Additional points of contact for Julia Kelly:
Facebook group
Twitter

Summary:
The Light Over London covers two time periods, 1941 and 2017.
In 1941, Louise Keene is age 19. She works as a bookkeeper for a grocer. She lives at home with her parents. They live in Cornwall, England. Louise is coaxed by her cousin to attend a dance. Louise meets Flight Lieutenant Paul Bolton at the dance. He is the first young man to really notice her and they have a whirlwind romance. Louise’s mother is controlling and has already chosen Louise’s future life. Louise wants more in life than to settle.
In 2017, Cara Hargraves is a recent divorcee. She lives in Barlow, Gloucestershire, England. She works as a dealer of antiques. While sorting through antiques from an estate, Cara finds a journal from the early 1940s. Cara reads through the journal entries and begins to search for the mystery author.

My Thoughts:
I read The Light Over London in 2 days! I’m not a fan of dual time periods, because this has been done too much. I am a fan of World War II books. Adding other elements to the story: antiques, a granddaughter/grandmother bond, and a mystery to solve about the author of the journal. All of these reasons kept me glued to the book.
I think it’s fascinating Kelly weaved in to the story a common problem men and women have when they seek out a romantic partner. The attraction and involvement with a person similar to a parent. Another words, if a parent is controlling a child will often (but not always) become involved with a person who is controlling.
There is two mysteries in the book. The second mystery becomes apparent at the end of the book along with the reveal. This surprised me. I didn’t necessarily expect a happily ever after conclusion, but the ending was a surprise.
Both Cara and Louise are not strong-leap off the page type characters. They are average people who survive hard life struggles. This makes them believable. It makes the main characters easy to identify with.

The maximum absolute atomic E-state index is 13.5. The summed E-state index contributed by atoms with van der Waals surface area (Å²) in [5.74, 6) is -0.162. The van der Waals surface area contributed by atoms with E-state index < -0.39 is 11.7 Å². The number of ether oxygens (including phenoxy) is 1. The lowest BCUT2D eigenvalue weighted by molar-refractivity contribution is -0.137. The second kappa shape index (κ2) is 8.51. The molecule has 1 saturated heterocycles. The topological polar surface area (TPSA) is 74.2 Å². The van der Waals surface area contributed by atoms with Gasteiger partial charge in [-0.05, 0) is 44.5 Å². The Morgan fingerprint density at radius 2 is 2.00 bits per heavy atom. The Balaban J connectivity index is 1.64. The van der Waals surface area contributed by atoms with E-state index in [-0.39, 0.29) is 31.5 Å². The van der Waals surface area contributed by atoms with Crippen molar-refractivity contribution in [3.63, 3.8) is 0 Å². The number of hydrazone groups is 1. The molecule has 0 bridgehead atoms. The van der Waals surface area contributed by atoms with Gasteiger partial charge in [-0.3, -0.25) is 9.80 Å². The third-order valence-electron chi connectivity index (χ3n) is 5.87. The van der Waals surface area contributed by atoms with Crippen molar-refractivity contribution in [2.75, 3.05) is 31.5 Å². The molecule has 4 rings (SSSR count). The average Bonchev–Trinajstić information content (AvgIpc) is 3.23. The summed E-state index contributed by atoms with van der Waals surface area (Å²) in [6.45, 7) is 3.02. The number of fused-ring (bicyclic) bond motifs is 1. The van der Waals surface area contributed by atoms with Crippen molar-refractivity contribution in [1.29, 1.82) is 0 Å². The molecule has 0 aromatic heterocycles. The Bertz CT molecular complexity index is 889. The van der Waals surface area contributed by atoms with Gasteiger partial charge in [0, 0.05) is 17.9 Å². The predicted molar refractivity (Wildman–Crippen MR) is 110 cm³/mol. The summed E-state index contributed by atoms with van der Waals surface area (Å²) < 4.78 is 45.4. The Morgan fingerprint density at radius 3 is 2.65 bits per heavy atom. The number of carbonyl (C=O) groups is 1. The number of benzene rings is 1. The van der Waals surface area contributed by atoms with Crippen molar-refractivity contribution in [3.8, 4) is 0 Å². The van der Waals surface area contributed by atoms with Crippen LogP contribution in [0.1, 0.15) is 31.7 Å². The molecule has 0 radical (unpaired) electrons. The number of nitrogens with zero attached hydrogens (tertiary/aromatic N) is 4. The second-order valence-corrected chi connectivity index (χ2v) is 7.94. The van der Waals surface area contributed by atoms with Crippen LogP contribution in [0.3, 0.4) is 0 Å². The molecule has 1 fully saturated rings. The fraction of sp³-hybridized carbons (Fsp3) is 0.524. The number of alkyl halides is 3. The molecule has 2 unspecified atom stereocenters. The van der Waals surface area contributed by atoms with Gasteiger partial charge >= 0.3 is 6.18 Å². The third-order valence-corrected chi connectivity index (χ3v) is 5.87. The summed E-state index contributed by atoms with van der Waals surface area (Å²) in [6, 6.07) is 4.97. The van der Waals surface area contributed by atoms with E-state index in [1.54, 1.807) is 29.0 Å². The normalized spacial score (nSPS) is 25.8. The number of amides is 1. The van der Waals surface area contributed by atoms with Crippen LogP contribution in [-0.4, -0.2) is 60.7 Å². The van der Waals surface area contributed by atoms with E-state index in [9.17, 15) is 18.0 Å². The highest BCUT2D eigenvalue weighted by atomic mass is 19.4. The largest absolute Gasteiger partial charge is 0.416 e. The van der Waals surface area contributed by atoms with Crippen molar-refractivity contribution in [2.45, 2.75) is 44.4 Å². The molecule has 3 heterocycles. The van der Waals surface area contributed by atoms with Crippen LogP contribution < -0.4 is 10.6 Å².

(Review) Whose Waves These Are by Amanda Dykes

9780764232664
Publisher and Publication Date: Bethany House. April 2019.
Genre: Christian fiction.
Pages: 368.
Source: I received a complimentary copy from Bethany House, but was not required to leave a positive review.
Audience: Readers who love family saga, World War II, and dual time period stories.
Rating: Very good.

Amazon link

 

 

For more information: Bethany House. At this link you can read an excerpt!

Dykes_Amanda

About the author:
Amanda Dykes (www.amandadykes.com) is a drinker of tea, dweller of redemption, and spinner of hope-filled tales who spends most days chasing wonder and words with her family. Give her a rainy day, a candle to read by, an obscure corner of history to dig in, and she’ll be happy for hours. She’s a former English teacher, and her novella, Bespoke: A Tiny Christmas Tale, was met with critical acclaim from Publishers Weekly, Readers’ Favorite, and more. She is also the author of a novella in The Message in a Bottle Romance Collection. Whose Waves These Are is her debut novel.

Summary:
In the wake of WWII, a grieving fisherman submits a poem to a local newspaper: a rallying cry for hope, purpose . . . and rocks. Its message? Send me a rock for the person you lost, and I will build something life-giving. When the poem spreads farther than he ever intended, Robert Bliss’s humble words change the tide of a nation. Boxes of rocks inundate the harbor village on the coast of Maine, and he sets his callused hands to work.
Decades later, Annie Bliss is summoned back to Ansel-by-the-Sea when GrandBob, the man who gave her refuge during the hardest summer of her youth, is the one in need of help. But what greets her is a mystery: a wall of heavy boxes hiding in his home. Memories of stone ruins on a nearby island ignite a fire in her anthropologist soul to uncover answers.
Together with the handsome and enigmatic town postman, Annie uncovers the story layer by layer, yearning to resurrect the hope GrandBob once held so dear and to know the truth behind the chasm in her family’s past. But mending what has been broken for so long may require more of her and those she loves than they are prepared to give.

My Thoughts:
I love the front cover! And, I love the title!
Bethany House is a Christian publishing company. They have some of the best front covers in the publishing industry.

Dual time periods are a popular way of telling stories. I’m tired of it. It is being done way too often in fiction books. It’s time to take a break from this.

What I like about this book (very good rating.)
•The bond of twins. Twin brothers are the main characters in the book. Their twin brother bond never changes no matter what happens in life.
•The setting is Maine. I love books with a setting close to the ocean.
•A moral story. Integrity. To do the right thing no matter how afraid or what the cost will be.
•Scene descriptions are wonderful. Maine is vivid and real.
•For the modern time period the main character discovers her family history.
•The love stories are inspirational. There is a depth to them. The love stories are not focused on the erotic, but on a lasting dedicated love.
•There are layers of stories not just the main story.
Whose Waves These Are is a well-written story to curl up with in your favorite chair.